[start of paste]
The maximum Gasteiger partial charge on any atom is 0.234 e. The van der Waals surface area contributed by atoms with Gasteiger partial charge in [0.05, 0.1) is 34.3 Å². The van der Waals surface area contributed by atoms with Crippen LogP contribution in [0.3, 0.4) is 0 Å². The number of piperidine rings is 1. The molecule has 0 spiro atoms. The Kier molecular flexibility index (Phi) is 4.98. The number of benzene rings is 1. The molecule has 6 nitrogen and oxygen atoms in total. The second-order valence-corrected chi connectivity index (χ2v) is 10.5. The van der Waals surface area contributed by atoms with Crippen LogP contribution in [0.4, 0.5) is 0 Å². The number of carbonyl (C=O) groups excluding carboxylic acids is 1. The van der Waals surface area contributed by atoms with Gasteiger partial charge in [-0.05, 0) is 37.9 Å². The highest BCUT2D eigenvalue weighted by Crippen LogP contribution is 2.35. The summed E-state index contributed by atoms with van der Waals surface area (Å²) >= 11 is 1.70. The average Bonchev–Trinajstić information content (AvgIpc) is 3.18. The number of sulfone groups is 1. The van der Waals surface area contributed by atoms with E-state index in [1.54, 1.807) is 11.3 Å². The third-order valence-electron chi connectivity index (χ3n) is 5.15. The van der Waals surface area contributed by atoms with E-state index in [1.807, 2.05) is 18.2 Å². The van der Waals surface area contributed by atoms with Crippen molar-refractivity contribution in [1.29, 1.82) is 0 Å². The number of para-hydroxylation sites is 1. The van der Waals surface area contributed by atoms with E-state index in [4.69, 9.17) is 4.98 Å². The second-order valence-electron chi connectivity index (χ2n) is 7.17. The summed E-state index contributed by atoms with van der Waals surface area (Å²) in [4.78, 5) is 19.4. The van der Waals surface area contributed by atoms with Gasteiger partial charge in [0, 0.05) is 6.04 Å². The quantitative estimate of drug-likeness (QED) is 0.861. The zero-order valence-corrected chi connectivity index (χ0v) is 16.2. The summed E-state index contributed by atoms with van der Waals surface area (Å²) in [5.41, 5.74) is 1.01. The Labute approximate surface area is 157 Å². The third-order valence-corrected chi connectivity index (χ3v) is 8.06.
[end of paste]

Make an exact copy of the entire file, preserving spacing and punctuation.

The maximum Gasteiger partial charge on any atom is 0.234 e. The van der Waals surface area contributed by atoms with Gasteiger partial charge in [0.05, 0.1) is 34.3 Å². The van der Waals surface area contributed by atoms with Crippen LogP contribution in [0.3, 0.4) is 0 Å². The number of piperidine rings is 1. The molecule has 0 spiro atoms. The Kier molecular flexibility index (Phi) is 4.98. The number of benzene rings is 1. The molecule has 6 nitrogen and oxygen atoms in total. The second-order valence-corrected chi connectivity index (χ2v) is 10.5. The van der Waals surface area contributed by atoms with Crippen LogP contribution in [0.4, 0.5) is 0 Å². The number of carbonyl (C=O) groups excluding carboxylic acids is 1. The van der Waals surface area contributed by atoms with Gasteiger partial charge in [-0.05, 0) is 37.9 Å². The highest BCUT2D eigenvalue weighted by Crippen LogP contribution is 2.35. The summed E-state index contributed by atoms with van der Waals surface area (Å²) >= 11 is 1.70. The average Bonchev–Trinajstić information content (AvgIpc) is 3.18. The number of sulfone groups is 1. The van der Waals surface area contributed by atoms with E-state index in [1.54, 1.807) is 11.3 Å². The third-order valence-electron chi connectivity index (χ3n) is 5.15. The van der Waals surface area contributed by atoms with E-state index in [1.807, 2.05) is 18.2 Å². The van der Waals surface area contributed by atoms with Crippen molar-refractivity contribution in [1.29, 1.82) is 0 Å². The number of para-hydroxylation sites is 1. The van der Waals surface area contributed by atoms with E-state index in [4.69, 9.17) is 4.98 Å². The second-order valence-electron chi connectivity index (χ2n) is 7.17. The summed E-state index contributed by atoms with van der Waals surface area (Å²) in [4.78, 5) is 19.4. The van der Waals surface area contributed by atoms with Gasteiger partial charge in [0, 0.05) is 6.04 Å². The quantitative estimate of drug-likeness (QED) is 0.861. The zero-order valence-corrected chi connectivity index (χ0v) is 16.2. The summed E-state index contributed by atoms with van der Waals surface area (Å²) in [5.41, 5.74) is 1.01. The Labute approximate surface area is 157 Å². The third-order valence-corrected chi connectivity index (χ3v) is 8.06.